Posts Tagged ‘Human rights’

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Departing from Previous Cases – A Step in the Right Direction

The British Columbia Human Rights Tribunal recently awarded $75,000.00 as general damages, signalling that human rights damages are on the rise – and it’s about time.

In Kelly v. University of British Columbia (No. 4), Adjudicator Enid Marion, considered a case in which Kelly, who possessed a medical degree, was unable to complete his medical residency at the University of British Columbia and was ultimately terminated from the program, in part due to his disabilities – ADHD and a non-verbal learning disability. Due to his termination from the program, Kelly found it very difficult to find other work. After all, why would someone with a medical degree be looking for jobs other than physician positions?

In an earlier decision, the Tribunal found that UBC had discriminated against Kelly and failed to accommodate his disabilities. As a result, he was reinstated into the residency program, approximately six years after he had been terminated. In the decision on remedy, the Tribunal ordered lost wages for what Kelly would have earned had he been accommodated in the first instance. Over a six year period, this amount totalled $385,194.70. This should not be surprising to anyone. Human rights remedial principles are intended to make those experiencing discrimination “whole”, or to put them in the position they would have been in had they not experienced discrimination. Physicians earn significant incomes. Kelly’s full income potential was delayed by approximately six years and this amounted to a large lost wages award.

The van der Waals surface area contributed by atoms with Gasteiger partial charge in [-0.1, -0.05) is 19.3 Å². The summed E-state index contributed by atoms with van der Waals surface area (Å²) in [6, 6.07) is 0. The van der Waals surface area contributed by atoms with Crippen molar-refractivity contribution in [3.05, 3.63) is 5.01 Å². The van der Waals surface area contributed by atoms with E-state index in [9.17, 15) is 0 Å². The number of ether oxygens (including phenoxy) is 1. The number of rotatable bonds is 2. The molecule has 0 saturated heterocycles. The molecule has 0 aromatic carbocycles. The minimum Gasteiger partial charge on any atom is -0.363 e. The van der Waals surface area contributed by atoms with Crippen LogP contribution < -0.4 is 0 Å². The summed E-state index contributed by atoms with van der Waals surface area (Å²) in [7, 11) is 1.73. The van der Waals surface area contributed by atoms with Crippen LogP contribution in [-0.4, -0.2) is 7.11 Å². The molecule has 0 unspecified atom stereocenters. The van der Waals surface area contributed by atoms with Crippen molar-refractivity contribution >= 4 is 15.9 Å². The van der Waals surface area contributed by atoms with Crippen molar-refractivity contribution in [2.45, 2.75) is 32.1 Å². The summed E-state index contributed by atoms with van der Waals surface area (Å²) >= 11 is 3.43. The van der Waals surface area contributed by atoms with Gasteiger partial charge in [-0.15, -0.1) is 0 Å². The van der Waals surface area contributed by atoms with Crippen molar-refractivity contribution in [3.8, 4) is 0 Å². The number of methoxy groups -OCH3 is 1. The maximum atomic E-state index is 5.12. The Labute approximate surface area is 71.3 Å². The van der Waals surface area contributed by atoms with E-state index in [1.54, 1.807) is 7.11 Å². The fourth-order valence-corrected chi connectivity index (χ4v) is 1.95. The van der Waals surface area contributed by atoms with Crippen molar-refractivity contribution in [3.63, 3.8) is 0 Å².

The true significance of this decision however is the high general damage award – $75,000.00 for injury to dignity, feelings and self-respect. The Tribunal stated at paragraph 101:

…it is relevant and principled to consider that Dr. Kelly was pursuing an almost life-long desire to become a physician and that the loss of that opportunity had a serious and detrimental impact on him, particularly within the context of his family dynamics. (His father was a physician and Kelly intended on working with him). Dr. Kelly suffered deep humiliation and embarrassment as a result of the discrimination, which was ongoing for a significant period of time. He experienced symptoms of depression, including a lack of interest in life, trouble sleeping, and other health-related problems.

There is no question that the general damage award in this case departs from  the general trend in human rights. General damages in Ontario typically range between $10,000.00 to $20,000.00 (with the majority of decision-makers awarding $15,000.00). There will be those who argue that a $75,000.00 award, well above the average, is uncalled for in a case where Kelly was reinstated into the program, successfully completed it and became employed as a physician. While many will criticize the decision for departing from the established trend and previous cases, perhaps it is the established trend and previous cases that should be criticized.